We all struggle with identity—who we are, why we are, and what we have to offer this vast, broken world. About the time we find a scrap of worth or significance, something happens to make us fully aware of how much we lack. A harsh word. A broken relationship. A blunder or failure. Then, in spite of our best efforts at positivity or affirmation, we can’t escape the insecurity and aloneness we experience as a result. When it comes to this epidemic of misplaced identity, my friend Michele Cushatt understands the struggle first hand. Without giving away her story (which you can read in her books), Michele knows what it’s like to have the feet kicked out from underneath her, and to wonder if she’d ever again be able to stand. But she also knows what it’s like to push through the darkness, to cry out to God for grace, and to discover the miracle of a God whose purpose and presence never fail, regardless of what may come.
Childhood is supposed to be a time of dreams and play, laughter and light. But by the time my dad was five years old, he knew none of those things. Instead, he knew from hard experience that the world is not safe.
He was the youngest of three children, and his boyhood was traumatic. After his parents divorced, Dad found himself pulled between two dysfunctional homes. In one, alcoholism wreaked havoc. In the other, mental illness and promiscuity. I’ll spare you the details, but trust me, it was nothing a child should ever know.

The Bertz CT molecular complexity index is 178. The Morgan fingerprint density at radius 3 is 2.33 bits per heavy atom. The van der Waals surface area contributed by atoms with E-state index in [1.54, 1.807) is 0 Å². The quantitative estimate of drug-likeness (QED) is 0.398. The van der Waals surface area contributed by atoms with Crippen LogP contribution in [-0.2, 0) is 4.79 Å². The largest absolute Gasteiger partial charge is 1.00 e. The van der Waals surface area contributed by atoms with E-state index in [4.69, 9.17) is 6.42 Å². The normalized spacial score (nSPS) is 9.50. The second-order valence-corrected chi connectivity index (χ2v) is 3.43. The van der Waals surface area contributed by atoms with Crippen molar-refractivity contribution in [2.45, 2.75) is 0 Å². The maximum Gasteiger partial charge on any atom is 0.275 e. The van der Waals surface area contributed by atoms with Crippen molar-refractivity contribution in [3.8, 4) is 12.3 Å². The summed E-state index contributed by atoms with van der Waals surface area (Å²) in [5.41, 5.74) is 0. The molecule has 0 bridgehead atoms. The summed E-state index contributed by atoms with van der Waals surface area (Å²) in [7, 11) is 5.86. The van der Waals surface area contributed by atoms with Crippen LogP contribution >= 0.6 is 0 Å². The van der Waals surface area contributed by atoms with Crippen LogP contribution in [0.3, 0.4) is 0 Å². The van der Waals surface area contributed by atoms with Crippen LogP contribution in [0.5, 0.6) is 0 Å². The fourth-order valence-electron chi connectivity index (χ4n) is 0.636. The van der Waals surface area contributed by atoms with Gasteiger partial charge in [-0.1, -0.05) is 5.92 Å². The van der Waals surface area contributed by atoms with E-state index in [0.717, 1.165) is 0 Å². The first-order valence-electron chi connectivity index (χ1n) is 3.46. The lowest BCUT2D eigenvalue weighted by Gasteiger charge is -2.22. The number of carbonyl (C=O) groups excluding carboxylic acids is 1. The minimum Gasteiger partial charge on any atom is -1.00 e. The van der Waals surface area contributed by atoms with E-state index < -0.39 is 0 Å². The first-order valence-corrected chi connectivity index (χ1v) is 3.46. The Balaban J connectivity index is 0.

Somehow he stumbled through grade school and high school and made it to college. Then, two years in the army and the Vietnam War. More pain, more trauma.
Until the day his life was spared when it shouldn’t have been.
Somewhere outside of Phu Loi, Vietnam, the companies in front of and behind his were ambushed. His unit was spared. Months later he returned home to his young wife with a Bronze Star, physically unscathed. Less than a year later, I was born.
But Dad was never the same. His experience at war and brush with death had changed him. He was a different man, both for good and for bad. War, especially a politically charged one like Vietnam, has a way of tearing at the fabric of a man’s soul. Even so, a small spark of new life had also taken hold. In spite of a lifetime of pain, he believed there had to be a reason he was still alive. So he started searching for its source, for the God his faith-filled grandma had often told him about.
A year later, a coworker invited him to church.
And that’s when God started rebuilding the broken boy turned man. The world still wasn’t safe, Dad knew that. He faced plenty more challenges, as we all do. But he’d found a refuge. A God who had laid down His life to save another’s.
Some of you discovered that the world wasn’t safe early in life, too. Perhaps you had a parent with mental illness. Or maybe a neighbor who took advantage of you. For some it was a teacher who constantly criticized or a foster care system that failed. The possibilities are so varied and painful, I can hardly write them out. Even beyond the acute traumas, ordinary days can be riddled with the unexpected.
Busy streets, sharp objects, threatening strangers. With each passing year, each step closer to adulthood, a child’s fear is confirmed again and again. Danger is everywhere and hardship cannot be avoided.
This life can be dangerous and terrifying. Psalm 91 gives us a glimpse of the various sufferings we can expect:
- “the fowler’s snare” (v. 3)
- “deadly pestilence” (v. 3)
- “the terror of night” (v. 5)
- “the arrow that flies by day” (v. 5)
- “the pestilence that stalks in the darkness” (v. 6)
- “the plague that destroys at midday” (v. 6)
- “a thousand may fall at your side” (v. 7)